The alleged unauthorised access, by a Detective Senior Constable in a metropolitan Criminal Investigation Unit, was for information about a known criminal, with a request that the information be sent to a private email address.


Our investigation established that the request for information was for legitimate police purposes, with the private email address used (albeit contrary to police protocols) due to the police officer being on leave at the time.

In notifying Victoria Police, a number of issues were drawn to the attention of the Chief Commissioner of Police, including the receipt and use of AUSTRAC information by members of police, and work conducted by police officers whilst on recreational leave.

Operation Wren


In 2010, OPI commenced Operation Wren, an 'own motion' investigation into the outcome of a Victoria Police Ethical Standards Department (ESD) investigation, into alleged misconduct by members of the Mounted Branch.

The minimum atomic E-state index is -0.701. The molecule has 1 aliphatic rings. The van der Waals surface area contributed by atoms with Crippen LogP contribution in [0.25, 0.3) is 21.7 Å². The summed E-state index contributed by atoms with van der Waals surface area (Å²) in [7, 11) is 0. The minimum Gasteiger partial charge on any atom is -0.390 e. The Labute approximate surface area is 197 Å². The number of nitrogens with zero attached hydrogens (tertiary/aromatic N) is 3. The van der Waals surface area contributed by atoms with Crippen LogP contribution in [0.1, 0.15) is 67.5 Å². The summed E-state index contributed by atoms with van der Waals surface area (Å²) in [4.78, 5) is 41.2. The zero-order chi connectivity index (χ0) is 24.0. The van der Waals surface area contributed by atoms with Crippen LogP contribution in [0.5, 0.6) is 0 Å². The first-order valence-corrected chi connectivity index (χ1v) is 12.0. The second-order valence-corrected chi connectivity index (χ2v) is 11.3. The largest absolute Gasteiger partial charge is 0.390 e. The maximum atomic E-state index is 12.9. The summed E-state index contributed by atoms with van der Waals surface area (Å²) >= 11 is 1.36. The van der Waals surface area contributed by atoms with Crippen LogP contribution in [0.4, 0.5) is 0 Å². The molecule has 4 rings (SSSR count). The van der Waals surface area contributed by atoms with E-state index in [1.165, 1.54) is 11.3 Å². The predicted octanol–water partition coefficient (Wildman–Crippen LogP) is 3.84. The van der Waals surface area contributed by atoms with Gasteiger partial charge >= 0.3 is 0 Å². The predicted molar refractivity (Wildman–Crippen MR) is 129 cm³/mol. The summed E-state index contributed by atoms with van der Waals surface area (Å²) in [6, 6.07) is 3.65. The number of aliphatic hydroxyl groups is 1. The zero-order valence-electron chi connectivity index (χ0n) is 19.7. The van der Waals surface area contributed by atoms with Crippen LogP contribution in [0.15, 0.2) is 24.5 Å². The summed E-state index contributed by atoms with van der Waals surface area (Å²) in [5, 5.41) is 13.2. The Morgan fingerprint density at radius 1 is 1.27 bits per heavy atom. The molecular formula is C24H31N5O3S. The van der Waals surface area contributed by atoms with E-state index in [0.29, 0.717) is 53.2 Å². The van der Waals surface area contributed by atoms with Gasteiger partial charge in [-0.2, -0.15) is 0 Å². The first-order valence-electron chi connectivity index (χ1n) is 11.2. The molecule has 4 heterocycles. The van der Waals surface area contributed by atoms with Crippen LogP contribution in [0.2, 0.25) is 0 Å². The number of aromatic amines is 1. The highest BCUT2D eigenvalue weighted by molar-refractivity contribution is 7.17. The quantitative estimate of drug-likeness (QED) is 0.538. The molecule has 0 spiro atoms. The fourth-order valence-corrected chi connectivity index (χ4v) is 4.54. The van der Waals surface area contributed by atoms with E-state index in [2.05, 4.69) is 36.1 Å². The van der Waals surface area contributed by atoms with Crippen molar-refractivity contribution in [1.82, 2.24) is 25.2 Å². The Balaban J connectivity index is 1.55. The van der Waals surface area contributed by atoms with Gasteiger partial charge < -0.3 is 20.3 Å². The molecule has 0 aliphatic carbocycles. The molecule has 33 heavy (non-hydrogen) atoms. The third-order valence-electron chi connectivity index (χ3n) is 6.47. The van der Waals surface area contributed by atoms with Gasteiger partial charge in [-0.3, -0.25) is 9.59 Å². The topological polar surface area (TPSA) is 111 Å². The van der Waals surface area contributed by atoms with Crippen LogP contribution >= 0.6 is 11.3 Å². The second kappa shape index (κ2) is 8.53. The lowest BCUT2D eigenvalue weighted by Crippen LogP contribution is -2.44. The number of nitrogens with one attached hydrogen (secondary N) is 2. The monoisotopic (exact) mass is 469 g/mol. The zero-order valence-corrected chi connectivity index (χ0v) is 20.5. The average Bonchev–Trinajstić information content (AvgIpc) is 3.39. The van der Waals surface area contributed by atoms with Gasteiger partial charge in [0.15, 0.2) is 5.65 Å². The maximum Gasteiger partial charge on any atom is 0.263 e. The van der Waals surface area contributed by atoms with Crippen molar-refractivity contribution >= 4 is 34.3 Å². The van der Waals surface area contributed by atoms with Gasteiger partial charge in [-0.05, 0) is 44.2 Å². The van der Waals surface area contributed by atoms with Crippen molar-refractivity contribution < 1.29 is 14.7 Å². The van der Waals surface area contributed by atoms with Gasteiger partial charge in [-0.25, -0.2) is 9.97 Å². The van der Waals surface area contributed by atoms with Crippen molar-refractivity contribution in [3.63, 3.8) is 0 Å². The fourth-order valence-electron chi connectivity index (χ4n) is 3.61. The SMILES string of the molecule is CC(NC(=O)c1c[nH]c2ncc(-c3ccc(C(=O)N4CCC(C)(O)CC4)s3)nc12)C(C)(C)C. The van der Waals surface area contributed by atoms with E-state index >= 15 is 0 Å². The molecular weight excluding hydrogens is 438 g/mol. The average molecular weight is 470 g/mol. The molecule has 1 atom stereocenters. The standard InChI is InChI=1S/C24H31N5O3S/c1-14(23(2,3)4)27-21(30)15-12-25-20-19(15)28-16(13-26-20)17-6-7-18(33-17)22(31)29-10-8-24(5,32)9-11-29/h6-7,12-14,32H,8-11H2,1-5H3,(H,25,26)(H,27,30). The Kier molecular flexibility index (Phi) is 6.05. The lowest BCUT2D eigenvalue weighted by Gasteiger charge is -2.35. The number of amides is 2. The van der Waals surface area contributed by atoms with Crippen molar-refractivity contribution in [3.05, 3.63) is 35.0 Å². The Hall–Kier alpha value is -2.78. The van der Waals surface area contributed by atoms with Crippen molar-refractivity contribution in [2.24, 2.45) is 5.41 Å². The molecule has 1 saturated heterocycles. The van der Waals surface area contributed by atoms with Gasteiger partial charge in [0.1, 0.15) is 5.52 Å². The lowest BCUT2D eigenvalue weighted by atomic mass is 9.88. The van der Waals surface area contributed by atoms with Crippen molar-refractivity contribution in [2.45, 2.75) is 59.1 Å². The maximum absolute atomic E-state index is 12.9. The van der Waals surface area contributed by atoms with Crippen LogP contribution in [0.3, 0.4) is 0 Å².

In 2008, officers of the Mounted Branch complained to ESD about the conduct of fellow officers which resulted in them being suspended from duty. As a result of advice from the Office of Public Prosecutions (OPP), the suspended officers were not prosecuted. Nor were disciplinary charges proceeded with after the officers were deemed to be medically unfit.

The complainants, who were subsequently assessed by the Ombudsman as whistleblowers, then submitted written complaints to OPI. The complaints comprised more than 50 allegations against eight police members, ranging from unlawful disclosures of telephone intercept material and confidential information, to inappropriate interference with witnesses and preparation of the criminal brief.